Friend requests in Facebook can be really annoying for unmarried females, especially if the privacy setting of their photo albums is set to “public”. You want to avoid friend requests from unknown people on Facebook, but wouldn’t it be wise to prevent them from sending these friend requests in the first place?
Consider this. On every weekend, you are bombarded with dozens of friend requests from people you don’t know in real life. You accept these friend requests but fail to realize that befriending strangers on Facebook can be a big security threat in so many different ways.
There are basically two ways to stop people from sending you friend requests at Facebook.
1. Login to your Facebook account, go to “Privacy settings” and click edit settings under “How you connect” section. The default setting is “Everyone”, change this to “Friends of friends”. Now click “Done”.
It goes without saying that you should choose “friends” under “who can see your posts in the timeline”. You surely don’t want anyone to see all your Facebook status updates or posts. Doing so will defeat the sole purpose of not accepting Facebook friend requests from strangers in the first place.
When you choose the privacy setting that only direct friends of your friends can send you friend requests, you limit the number of people who can send friend invitations to your Facebook profile. When you receive a friend request and see that there are zero mutual friends, you should not accept him/her as a friend, unless you know this person already.
Suggestions for Parents
If you are concerned that your child is spending too much time on Facebook and be-friending strangers, here are a couple of things you may want to do:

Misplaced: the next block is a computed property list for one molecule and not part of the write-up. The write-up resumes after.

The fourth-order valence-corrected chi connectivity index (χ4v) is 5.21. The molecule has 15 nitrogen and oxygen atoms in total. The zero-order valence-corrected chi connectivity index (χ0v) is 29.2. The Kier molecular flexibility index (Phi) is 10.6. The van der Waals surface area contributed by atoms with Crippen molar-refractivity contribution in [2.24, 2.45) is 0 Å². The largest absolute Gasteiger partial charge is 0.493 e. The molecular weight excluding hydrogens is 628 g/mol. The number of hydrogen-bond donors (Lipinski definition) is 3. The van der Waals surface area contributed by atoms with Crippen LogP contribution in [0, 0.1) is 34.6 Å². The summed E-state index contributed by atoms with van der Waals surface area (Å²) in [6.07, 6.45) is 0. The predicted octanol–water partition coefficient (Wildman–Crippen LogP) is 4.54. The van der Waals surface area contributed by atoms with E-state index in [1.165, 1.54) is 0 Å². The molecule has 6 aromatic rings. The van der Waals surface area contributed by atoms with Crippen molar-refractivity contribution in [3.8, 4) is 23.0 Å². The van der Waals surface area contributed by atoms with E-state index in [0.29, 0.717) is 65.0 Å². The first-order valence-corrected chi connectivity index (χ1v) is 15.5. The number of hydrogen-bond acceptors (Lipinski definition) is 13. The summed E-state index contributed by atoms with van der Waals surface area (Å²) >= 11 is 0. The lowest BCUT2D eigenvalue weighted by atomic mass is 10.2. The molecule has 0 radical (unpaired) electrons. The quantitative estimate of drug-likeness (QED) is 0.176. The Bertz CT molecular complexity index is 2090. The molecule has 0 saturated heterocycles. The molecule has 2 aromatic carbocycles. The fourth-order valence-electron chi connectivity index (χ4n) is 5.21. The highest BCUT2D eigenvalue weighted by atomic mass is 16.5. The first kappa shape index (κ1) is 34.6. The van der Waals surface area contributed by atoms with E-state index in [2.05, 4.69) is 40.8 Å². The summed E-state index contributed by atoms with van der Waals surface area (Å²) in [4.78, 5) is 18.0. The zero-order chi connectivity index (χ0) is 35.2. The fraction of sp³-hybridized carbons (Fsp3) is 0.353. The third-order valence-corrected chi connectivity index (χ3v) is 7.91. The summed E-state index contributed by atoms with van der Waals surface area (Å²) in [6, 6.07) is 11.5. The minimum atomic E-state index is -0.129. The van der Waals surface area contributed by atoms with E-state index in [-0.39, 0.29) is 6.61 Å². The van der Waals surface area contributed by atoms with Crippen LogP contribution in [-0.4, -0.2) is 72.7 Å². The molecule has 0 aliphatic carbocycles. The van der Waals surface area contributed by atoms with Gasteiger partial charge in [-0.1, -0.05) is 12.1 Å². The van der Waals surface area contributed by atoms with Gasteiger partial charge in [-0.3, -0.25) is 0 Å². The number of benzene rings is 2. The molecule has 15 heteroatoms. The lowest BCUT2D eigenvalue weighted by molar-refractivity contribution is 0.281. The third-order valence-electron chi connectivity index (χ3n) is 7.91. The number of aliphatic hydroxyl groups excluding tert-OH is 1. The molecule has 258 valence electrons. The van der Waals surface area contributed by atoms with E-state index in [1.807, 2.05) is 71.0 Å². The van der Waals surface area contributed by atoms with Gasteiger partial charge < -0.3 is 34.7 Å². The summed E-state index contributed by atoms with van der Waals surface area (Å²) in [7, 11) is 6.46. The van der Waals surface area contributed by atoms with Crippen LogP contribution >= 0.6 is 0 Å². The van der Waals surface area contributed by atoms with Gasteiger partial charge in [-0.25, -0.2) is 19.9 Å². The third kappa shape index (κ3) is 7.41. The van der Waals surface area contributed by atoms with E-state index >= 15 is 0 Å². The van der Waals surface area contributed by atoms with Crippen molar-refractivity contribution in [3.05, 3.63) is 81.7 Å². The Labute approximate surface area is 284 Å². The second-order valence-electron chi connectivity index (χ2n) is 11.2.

1. Talk with your child and make him aware of Internet hazards. Enlighten him about the various consequences he might face when he accepts friend requests from strangers. These people can get very personal information and use it against the safety and security of your kid, so the first thing you should do is make him aware of consequences of social networking.
2. If you find that another Facebook profile is impersonating your child’s profile, head over to the timeline of the fake Facebook profile and click the dropdown menu on the upper right corner. Next, choose “This profile is pretending to be me” and file a spam report.
3. Ask your child to let you use his Facebook profile in his presence. Promise him that you won’t see his messages and neither you would breach his privacy, but you want to scan his entire friend list for his safety only. There is a thin chance that your child might accept your offer , so it never hurts to give this a try.
4. Go to safetyweb, create an account and request a social profile report of your child. Safetyweb is one of the best online reputation and privacy management site, which can be used to find all the public information about a person that is scattered all across the internet. You can use the pro plan at $10 a month and receive automated parental control alerts for Facebook, Twitter, MySpace and other online accounts of your child.